United States District Court, S.D. Texas, Houston Division
MEMORANDUM OPINION & ORDER
H. Miller United States District Judge.
before the court are plaintiff, Viacom International
Inc.'s (“Viacom”) motion for summary judgment
(Dkt. 19) against defendant IJR Capital Investments, LLC
(“IJR”), and defendant's motion to exclude
the expert report and expert testimony of Dr. Edward Blair
(Dkt. 17). On December 20, 2016, the court held a combined
hearing regarding the two motions and ruled that IJR's
motion to exclude the expert report and expert testimony is
DENIED. Dkt. 31. After considering the parties'
arguments, motion, response, reply, and applicable law, the
court is of the opinion that the motion for summary judgment
(Dkt. 19) should be GRANTED IN PART and DENIED IN PART.
a trademark infringement dispute over the name for IJR's
proposed restaurant, “The Krusty Krab, ” which is
the same name and spelling of a fictional restaurant in the
animated television series, “SpongeBob SquarePants,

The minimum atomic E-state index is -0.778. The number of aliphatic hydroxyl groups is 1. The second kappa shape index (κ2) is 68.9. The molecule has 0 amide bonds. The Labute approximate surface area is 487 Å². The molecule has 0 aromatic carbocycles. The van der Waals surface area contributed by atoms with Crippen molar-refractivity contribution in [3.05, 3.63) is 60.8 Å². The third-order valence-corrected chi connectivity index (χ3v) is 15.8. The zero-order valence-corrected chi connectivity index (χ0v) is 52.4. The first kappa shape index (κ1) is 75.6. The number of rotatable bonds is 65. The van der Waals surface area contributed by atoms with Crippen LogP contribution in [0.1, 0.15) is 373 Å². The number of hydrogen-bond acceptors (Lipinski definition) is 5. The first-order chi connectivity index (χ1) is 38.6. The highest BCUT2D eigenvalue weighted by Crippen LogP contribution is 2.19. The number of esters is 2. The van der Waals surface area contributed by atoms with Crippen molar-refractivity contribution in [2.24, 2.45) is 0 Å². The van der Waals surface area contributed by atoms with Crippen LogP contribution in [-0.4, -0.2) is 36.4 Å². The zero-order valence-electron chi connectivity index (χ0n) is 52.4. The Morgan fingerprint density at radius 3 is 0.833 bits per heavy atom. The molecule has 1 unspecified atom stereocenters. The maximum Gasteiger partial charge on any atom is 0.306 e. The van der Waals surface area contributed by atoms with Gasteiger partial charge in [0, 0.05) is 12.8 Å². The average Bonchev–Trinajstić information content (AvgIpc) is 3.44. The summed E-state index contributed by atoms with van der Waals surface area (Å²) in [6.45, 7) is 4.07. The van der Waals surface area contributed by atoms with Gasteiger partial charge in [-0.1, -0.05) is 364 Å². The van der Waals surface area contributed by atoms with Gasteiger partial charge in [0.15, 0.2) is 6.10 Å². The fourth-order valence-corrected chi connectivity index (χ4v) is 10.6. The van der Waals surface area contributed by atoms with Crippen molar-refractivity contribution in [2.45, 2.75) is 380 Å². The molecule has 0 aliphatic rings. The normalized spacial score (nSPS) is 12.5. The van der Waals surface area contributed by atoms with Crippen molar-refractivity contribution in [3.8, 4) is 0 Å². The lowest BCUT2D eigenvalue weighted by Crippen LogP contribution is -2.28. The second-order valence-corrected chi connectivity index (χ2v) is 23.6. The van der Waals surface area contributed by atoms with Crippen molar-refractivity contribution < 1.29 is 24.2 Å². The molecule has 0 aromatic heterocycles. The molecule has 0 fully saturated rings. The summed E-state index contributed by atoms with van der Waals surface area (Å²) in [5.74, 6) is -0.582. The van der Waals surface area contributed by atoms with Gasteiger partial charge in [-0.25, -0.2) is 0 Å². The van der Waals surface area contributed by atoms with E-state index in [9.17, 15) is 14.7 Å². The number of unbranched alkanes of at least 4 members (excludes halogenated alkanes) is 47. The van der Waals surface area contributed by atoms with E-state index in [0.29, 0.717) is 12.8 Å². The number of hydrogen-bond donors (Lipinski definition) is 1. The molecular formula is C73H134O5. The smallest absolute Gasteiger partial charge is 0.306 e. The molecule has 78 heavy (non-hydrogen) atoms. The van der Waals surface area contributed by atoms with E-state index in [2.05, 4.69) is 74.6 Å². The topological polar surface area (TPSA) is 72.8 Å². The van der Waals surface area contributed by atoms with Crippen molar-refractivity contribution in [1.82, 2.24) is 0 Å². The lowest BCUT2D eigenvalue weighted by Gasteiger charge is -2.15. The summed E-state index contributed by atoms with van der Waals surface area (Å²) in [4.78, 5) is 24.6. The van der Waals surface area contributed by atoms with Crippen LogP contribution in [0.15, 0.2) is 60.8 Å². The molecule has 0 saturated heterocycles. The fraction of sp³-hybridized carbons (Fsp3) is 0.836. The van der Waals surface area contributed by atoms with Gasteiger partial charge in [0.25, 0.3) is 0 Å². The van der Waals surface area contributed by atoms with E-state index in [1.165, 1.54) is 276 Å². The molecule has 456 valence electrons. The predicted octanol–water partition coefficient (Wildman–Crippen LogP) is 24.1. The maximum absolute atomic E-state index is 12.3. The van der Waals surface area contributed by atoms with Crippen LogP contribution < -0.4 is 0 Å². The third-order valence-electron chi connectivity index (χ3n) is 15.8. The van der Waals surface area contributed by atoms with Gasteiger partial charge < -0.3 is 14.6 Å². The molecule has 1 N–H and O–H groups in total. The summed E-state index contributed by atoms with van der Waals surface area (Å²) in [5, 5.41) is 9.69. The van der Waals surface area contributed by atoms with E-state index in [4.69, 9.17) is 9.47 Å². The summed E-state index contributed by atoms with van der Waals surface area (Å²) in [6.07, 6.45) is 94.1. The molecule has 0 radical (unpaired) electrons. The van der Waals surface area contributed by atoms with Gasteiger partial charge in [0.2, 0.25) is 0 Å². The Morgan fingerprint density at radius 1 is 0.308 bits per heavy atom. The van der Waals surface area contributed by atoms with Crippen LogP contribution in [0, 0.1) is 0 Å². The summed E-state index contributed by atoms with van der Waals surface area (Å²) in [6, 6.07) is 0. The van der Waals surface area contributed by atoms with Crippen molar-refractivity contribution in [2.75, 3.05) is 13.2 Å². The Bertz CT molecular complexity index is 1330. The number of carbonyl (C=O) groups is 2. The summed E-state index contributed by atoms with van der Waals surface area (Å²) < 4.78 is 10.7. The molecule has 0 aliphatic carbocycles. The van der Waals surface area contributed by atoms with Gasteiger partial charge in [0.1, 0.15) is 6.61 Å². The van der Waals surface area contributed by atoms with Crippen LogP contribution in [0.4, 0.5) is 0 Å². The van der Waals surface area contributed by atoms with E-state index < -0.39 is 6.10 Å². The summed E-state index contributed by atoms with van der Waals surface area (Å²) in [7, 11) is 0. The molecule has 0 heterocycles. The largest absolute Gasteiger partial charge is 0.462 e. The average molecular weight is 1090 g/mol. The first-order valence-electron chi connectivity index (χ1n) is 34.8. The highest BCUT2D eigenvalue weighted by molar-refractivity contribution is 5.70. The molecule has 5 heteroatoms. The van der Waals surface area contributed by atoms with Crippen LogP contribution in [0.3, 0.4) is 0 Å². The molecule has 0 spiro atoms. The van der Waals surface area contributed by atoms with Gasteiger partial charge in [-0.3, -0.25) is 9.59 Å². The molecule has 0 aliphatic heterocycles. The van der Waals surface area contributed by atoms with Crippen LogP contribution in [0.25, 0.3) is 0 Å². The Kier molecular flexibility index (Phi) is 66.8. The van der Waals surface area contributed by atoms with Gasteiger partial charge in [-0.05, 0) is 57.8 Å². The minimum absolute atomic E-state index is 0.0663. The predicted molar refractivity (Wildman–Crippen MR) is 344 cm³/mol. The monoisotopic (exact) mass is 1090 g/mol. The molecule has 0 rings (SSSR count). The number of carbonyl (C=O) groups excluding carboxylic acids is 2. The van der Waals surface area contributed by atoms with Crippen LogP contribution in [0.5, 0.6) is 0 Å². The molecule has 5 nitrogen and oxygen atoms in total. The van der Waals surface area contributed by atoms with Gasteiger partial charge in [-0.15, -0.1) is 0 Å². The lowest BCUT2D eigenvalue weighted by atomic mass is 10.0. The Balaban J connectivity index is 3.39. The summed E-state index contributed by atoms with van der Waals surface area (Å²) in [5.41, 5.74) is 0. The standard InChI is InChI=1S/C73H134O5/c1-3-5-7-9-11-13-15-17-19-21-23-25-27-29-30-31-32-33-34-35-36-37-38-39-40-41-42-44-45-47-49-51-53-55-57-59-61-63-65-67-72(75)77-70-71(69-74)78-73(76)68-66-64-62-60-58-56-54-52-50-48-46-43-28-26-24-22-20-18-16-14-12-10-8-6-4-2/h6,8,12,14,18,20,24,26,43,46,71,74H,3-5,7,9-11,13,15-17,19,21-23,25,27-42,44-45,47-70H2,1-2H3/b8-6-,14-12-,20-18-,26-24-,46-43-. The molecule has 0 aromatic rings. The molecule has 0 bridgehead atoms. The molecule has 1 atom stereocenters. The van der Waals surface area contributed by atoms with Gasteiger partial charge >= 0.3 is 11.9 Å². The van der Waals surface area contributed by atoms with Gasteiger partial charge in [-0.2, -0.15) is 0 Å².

” that airs on Viacom's Nickelodeon network. Dkts.
19, 26. Since 1999, Viacom has used “The Krusty
Krab” in its television show. Dkt. 19 at 4. The
restaurant appeared in 166 of 203 aired episodes.
Id. On December 3, 2014, IJR filed a federal
trademark application for the mark, “THE KRUSTY KRAB,
” under restaurant services. Dkt. 19 at 7; Dkt. 21, Ex. 1
at 11-12 (U.S. Trademark Application Serial No. 86470477
(filed Dec. 3, 2014)). On November 23, 2015, Viacom sent IJR
a cease and desist letter requesting that IJR change the name
of the restaurant, refrain from using any of the SpongeBob
marks in connection with the restaurant, and to withdraw the
pending trademark application. Dkt. 1, Ex. 1. On November 25,
2015, IJR responded to the letter, stating that it
“rejects Viacom's claim of likelihood of consumer
confusion and respectfully declines to cease use.” Dkt.
1, Ex. 2.
January 29, 2016, Viacom filed the instant lawsuit with nine
claims against IJR under the Lanham Act (15 U.S.C. §